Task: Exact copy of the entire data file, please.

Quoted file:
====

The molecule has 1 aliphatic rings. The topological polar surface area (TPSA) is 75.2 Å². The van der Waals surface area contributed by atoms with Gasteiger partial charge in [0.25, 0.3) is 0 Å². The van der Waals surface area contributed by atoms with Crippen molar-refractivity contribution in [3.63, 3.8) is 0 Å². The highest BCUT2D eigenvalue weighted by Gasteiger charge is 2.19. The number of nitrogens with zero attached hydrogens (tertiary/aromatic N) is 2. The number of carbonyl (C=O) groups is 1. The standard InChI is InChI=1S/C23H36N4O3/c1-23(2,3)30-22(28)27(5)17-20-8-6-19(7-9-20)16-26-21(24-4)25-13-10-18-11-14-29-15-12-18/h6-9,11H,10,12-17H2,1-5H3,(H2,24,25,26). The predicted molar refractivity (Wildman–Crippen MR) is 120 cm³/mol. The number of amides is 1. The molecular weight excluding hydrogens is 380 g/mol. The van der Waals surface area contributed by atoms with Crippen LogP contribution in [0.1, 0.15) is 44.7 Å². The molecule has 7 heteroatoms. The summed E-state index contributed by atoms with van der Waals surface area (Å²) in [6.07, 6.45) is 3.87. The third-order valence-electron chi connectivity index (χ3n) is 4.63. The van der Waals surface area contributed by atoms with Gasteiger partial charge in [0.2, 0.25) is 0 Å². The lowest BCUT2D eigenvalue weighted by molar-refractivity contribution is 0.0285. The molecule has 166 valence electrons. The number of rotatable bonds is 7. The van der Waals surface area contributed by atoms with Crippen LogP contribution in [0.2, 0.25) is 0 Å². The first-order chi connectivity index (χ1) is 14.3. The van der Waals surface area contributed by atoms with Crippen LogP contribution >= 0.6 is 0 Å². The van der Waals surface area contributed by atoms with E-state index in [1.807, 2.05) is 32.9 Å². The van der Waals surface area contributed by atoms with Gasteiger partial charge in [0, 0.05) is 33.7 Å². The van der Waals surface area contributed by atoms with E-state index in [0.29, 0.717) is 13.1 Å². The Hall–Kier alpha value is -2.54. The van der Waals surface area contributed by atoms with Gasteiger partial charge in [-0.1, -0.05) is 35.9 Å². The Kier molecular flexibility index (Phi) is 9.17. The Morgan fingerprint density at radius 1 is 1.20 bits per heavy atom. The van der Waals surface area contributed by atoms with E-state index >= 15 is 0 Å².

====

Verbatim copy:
The molecule has 1 aliphatic rings. The topological polar surface area (TPSA) is 75.2 Å². The van der Waals surface area contributed by atoms with Gasteiger partial charge in [0.25, 0.3) is 0 Å². The van der Waals surface area contributed by atoms with Crippen molar-refractivity contribution in [3.63, 3.8) is 0 Å². The highest BCUT2D eigenvalue weighted by Gasteiger charge is 2.19. The number of nitrogens with zero attached hydrogens (tertiary/aromatic N) is 2. The number of carbonyl (C=O) groups is 1. The standard InChI is InChI=1S/C23H36N4O3/c1-23(2,3)30-22(28)27(5)17-20-8-6-19(7-9-20)16-26-21(24-4)25-13-10-18-11-14-29-15-12-18/h6-9,11H,10,12-17H2,1-5H3,(H2,24,25,26). The predicted molar refractivity (Wildman–Crippen MR) is 120 cm³/mol. The number of amides is 1. The molecular weight excluding hydrogens is 380 g/mol. The van der Waals surface area contributed by atoms with Crippen LogP contribution in [0.1, 0.15) is 44.7 Å². The molecule has 7 heteroatoms. The summed E-state index contributed by atoms with van der Waals surface area (Å²) in [6.07, 6.45) is 3.87. The third-order valence-electron chi connectivity index (χ3n) is 4.63. The van der Waals surface area contributed by atoms with Gasteiger partial charge in [0.2, 0.25) is 0 Å². The lowest BCUT2D eigenvalue weighted by molar-refractivity contribution is 0.0285. The molecule has 166 valence electrons. The number of rotatable bonds is 7. The van der Waals surface area contributed by atoms with Crippen LogP contribution in [0.2, 0.25) is 0 Å². The first-order chi connectivity index (χ1) is 14.3. The van der Waals surface area contributed by atoms with Crippen LogP contribution >= 0.6 is 0 Å². The van der Waals surface area contributed by atoms with E-state index in [1.807, 2.05) is 32.9 Å². The van der Waals surface area contributed by atoms with Gasteiger partial charge in [0, 0.05) is 33.7 Å². The van der Waals surface area contributed by atoms with E-state index in [0.29, 0.717) is 13.1 Å². The Hall–Kier alpha value is -2.54. The van der Waals surface area contributed by atoms with Gasteiger partial charge in [-0.1, -0.05) is 35.9 Å². The Kier molecular flexibility index (Phi) is 9.17. The Morgan fingerprint density at radius 1 is 1.20 bits per heavy atom. The van der Waals surface area contributed by atoms with E-state index >= 15 is 0 Å².